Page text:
• EU manufacturing investment in India has primarily sought to serve the domestic Indian market, and so India has not been able to replace China in global value chains. This has partly been due to an unstable tariff environment.
  • Predictable tariffs and harmonised rules would further increase business confidence and investment.

Challenges to deepening co-operation

  • There is a tight timeframe to conclude negotiations on an India-EU FTA before India’s general election in 2024.
  • India will expect some agreement on visa quotas, to enhance its services exports, but this remains the competence of EU member states.
  • India’s new bilateral investment treaties are relatively shallow, and aligning India-EU approaches on investor protection will be complex.
  • India’s industrial policy has a strong focus on domestic car production and it may have difficulty lowering tariffs on EU car imports.
  • Market access for alcohol will be difficult as, unlike other markets, it remains the domain of 28 different states with different duties and licensing laws.
  • India’s procurement market discriminates against foreign suppliers. It is also shared between India’s federal and state levels, adding to complexity.
  • The EU and India have significantly different approaches to digital regulation since India’s emerging regulatory framework may lack the EU’s comprehensive protections for personal data. Effective lobbying by US firms might sway it further away from European standards.
  • While India has promised to address such issues, FTA negotiations have only progressed slowly. India is interested in concluding an “early harvest” agreement, as it has with Australia. But the EU sees this as in conflict with its WTO obligations.
  • Demands from European civil society to account for sustainable development clash with India’s emphasis on sovereignty and suspicion of hidden protectionism. India is particularly sensitive to developed-country efforts to impose their will on developing countries through trade policy.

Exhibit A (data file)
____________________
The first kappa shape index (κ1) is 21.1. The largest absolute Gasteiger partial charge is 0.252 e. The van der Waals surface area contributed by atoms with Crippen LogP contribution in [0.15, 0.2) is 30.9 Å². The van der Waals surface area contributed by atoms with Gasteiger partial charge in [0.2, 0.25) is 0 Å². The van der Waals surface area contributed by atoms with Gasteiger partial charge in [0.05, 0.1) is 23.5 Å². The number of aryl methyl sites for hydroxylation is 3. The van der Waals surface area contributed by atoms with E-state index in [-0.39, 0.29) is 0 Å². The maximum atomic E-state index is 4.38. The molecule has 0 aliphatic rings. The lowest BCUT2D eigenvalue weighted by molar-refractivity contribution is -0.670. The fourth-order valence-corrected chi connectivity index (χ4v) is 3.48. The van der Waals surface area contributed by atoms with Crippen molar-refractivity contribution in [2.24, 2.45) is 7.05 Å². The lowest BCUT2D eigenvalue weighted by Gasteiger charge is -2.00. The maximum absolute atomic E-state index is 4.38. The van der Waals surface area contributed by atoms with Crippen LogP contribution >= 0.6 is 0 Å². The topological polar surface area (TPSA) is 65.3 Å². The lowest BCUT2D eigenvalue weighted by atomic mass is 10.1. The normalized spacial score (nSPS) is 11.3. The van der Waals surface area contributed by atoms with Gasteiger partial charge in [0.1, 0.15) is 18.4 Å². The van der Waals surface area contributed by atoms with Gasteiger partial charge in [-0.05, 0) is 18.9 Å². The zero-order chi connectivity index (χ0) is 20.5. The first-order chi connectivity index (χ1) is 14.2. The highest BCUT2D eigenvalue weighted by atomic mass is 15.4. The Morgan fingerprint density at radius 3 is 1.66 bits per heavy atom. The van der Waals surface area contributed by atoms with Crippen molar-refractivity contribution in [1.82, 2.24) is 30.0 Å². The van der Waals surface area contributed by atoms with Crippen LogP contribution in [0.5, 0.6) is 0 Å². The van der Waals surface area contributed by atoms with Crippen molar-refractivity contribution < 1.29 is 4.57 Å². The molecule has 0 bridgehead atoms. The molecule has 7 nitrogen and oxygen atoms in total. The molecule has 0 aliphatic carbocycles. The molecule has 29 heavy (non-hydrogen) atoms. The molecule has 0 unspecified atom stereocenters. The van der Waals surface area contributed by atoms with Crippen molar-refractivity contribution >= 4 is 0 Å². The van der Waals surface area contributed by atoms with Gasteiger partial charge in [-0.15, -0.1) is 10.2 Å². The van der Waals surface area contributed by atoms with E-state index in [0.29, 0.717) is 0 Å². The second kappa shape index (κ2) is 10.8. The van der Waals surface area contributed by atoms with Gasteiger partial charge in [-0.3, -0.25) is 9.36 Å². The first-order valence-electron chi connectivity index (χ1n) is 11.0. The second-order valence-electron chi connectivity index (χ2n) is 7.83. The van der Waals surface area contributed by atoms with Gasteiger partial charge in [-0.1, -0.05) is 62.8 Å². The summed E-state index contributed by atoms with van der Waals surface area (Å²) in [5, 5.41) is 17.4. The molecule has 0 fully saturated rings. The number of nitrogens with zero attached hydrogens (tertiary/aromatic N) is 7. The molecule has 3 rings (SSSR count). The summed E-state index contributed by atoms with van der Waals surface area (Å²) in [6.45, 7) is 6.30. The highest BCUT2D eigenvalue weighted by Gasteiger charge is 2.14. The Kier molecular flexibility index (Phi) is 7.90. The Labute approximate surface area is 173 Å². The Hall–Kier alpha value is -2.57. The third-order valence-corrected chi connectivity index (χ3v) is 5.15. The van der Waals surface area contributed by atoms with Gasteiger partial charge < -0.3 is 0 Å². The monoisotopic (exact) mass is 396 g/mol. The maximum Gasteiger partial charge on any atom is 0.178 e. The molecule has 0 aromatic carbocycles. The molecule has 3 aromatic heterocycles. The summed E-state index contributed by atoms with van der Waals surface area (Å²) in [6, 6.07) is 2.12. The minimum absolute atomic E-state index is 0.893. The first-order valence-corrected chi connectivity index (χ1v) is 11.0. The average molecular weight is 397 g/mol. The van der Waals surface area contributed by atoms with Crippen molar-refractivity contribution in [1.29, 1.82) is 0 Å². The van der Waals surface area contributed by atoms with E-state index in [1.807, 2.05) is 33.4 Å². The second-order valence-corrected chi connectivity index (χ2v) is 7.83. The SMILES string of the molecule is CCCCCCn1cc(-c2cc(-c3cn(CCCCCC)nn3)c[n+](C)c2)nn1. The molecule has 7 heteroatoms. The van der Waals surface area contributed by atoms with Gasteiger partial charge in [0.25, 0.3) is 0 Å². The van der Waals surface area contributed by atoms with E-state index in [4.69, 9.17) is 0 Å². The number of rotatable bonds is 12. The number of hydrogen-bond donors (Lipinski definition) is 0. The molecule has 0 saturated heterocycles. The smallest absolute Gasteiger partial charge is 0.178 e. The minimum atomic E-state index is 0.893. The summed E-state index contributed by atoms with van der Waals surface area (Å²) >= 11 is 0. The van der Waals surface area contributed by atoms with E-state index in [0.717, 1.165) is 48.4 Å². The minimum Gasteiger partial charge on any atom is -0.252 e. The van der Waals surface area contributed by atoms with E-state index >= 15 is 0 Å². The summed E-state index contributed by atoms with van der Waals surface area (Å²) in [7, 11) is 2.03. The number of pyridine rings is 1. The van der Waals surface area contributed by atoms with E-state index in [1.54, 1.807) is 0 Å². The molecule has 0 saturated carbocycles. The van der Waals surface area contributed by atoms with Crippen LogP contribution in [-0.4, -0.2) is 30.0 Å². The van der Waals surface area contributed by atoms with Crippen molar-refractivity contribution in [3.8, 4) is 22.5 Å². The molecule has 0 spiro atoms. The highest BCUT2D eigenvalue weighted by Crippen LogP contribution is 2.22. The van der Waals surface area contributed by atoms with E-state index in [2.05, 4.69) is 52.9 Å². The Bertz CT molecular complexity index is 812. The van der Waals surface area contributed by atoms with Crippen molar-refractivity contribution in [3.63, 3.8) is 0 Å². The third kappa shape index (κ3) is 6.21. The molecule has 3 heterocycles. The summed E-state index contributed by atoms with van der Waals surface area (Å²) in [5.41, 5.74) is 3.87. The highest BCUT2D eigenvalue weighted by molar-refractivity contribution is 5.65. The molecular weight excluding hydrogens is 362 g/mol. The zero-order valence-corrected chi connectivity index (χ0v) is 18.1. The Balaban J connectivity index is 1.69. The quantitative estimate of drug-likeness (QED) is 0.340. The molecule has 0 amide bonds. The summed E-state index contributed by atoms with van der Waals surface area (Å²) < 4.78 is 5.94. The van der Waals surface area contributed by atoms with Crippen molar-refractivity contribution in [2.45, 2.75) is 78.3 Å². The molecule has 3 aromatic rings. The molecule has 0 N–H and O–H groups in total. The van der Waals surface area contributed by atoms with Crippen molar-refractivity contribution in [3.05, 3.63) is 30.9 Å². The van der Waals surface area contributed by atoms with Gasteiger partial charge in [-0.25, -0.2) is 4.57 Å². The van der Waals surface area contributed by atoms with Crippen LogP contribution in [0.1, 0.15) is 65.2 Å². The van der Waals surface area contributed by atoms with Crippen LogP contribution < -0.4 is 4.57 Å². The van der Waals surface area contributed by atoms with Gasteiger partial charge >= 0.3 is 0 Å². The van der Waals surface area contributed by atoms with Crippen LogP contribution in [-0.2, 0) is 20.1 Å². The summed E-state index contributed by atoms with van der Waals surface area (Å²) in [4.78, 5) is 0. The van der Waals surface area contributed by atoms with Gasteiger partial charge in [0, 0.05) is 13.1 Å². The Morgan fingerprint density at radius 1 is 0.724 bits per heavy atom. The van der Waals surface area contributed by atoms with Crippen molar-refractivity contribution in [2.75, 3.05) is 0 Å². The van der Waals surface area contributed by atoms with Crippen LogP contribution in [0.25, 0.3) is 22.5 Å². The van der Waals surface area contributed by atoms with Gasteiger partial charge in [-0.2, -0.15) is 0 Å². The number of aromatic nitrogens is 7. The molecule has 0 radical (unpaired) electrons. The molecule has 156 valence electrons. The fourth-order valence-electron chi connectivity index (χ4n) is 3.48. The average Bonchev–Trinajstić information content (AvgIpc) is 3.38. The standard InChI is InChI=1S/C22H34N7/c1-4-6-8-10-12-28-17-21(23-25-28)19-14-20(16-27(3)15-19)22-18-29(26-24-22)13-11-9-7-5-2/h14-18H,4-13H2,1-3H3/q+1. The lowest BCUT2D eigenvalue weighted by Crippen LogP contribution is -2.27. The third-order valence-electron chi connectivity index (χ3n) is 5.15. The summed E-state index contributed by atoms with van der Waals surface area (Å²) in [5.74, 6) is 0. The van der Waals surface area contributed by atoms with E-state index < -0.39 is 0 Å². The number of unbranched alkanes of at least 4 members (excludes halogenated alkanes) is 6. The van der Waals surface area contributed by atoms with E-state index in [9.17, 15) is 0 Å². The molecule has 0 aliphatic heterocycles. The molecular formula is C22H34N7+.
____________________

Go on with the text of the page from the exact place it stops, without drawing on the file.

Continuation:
• The EU must also work harder to convince Indian opinion that its emphasis on sustainable development is not driven by protectionist instincts. While India must realise that there is a pro-sustainability consensus in the EU, collaboration to increase rather than decrease trade in the sectors affected by mechanisms like CBAM is essential.

Strategic Integration: EU-India Cooperation in 2030 A view from India

Context: India-EU Relations in Strategic Perspective

  • The EU-India partnership has gained momentum through increased political and economic outreach. Factors driving this shift include India’s economic growth, the EU’s need for diversification, shared goals in renewable energy and climate change, and strategic convergence on India’s role in the Indo-Pacific.
  • The EU is India’s third-largest trading partner, accounting for about 11% of India’s merchandise trade. However, India’s exports to the EU are currently limited by the absence of duty-free access, resulting in underperformance compared to competitors.
  • India’s economic priorities, including increasing economic security, integrating into global value chains (GVCs), enhancing the digital transformation, transitioning to a green economy, and attracting private sector investment, are pointing to the need for the EU-India trade relationship to intensify to meet India’s developmental needs.

The Investment Relationship

  • India’s private sector investment has declined as a percentage of GDP since 2012. Geographical diversification and capacity utilisation constraints limit private investment, making FDI crucial for corporate investment.
  • FDI in India has historically been lower compared to China, with marginal growth in its share of gross capital formation. European investment, known for its quality and transparency, has surpassed investments from the US and Japan.
  • The need to increase FDI flows into India is a key reason for the Indian government’s push for greater economic integration. The Indian government’s ‘Make in India’ initiative aimed to attract foreign direct investment (FDI) for job-creating mass manufacturing and integration into global value chains (GVCs). However, the emphasis on investment promotion sometimes overshadowed the importance of GVC integration, resulting in limited success in attracting manufacturing FDI.
  • The revocation of bilateral investment treaties and reduced investor protections have impacted FDI flows and raised concerns among foreign investors, including the EU. Resolving differences in mindset and dispute settlement approaches is crucial for expanding EU investments in India.

Sectors and Challenges for Exports